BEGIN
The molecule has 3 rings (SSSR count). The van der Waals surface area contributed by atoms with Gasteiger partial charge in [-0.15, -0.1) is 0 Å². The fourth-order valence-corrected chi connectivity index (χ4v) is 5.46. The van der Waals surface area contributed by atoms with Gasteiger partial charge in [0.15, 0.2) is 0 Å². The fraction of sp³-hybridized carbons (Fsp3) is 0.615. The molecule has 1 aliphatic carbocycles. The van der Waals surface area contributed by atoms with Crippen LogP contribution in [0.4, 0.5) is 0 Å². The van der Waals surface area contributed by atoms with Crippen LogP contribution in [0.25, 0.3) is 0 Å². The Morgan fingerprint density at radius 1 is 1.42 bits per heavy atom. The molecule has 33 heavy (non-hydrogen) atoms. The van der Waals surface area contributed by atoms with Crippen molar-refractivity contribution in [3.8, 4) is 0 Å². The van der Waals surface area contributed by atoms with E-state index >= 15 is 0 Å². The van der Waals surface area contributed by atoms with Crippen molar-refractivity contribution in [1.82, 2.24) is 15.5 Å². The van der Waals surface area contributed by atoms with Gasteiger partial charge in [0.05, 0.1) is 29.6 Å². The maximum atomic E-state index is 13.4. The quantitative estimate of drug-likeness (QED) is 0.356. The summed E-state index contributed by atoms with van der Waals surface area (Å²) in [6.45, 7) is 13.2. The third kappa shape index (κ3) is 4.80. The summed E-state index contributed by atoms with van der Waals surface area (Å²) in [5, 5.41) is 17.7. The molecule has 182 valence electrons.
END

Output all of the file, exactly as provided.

The molecule has 3 rings (SSSR count). The van der Waals surface area contributed by atoms with Gasteiger partial charge in [-0.15, -0.1) is 0 Å². The fourth-order valence-corrected chi connectivity index (χ4v) is 5.46. The van der Waals surface area contributed by atoms with Gasteiger partial charge in [0.15, 0.2) is 0 Å². The fraction of sp³-hybridized carbons (Fsp3) is 0.615. The molecule has 1 aliphatic carbocycles. The van der Waals surface area contributed by atoms with Crippen LogP contribution in [0.4, 0.5) is 0 Å². The van der Waals surface area contributed by atoms with Crippen LogP contribution in [0.25, 0.3) is 0 Å². The Morgan fingerprint density at radius 1 is 1.42 bits per heavy atom. The molecule has 33 heavy (non-hydrogen) atoms. The van der Waals surface area contributed by atoms with Crippen molar-refractivity contribution in [3.8, 4) is 0 Å². The van der Waals surface area contributed by atoms with E-state index >= 15 is 0 Å². The van der Waals surface area contributed by atoms with Crippen molar-refractivity contribution in [1.82, 2.24) is 15.5 Å². The van der Waals surface area contributed by atoms with Gasteiger partial charge in [0.05, 0.1) is 29.6 Å². The maximum atomic E-state index is 13.4. The quantitative estimate of drug-likeness (QED) is 0.356. The summed E-state index contributed by atoms with van der Waals surface area (Å²) in [6.45, 7) is 13.2. The third kappa shape index (κ3) is 4.80. The summed E-state index contributed by atoms with van der Waals surface area (Å²) in [5, 5.41) is 17.7. The molecule has 182 valence electrons.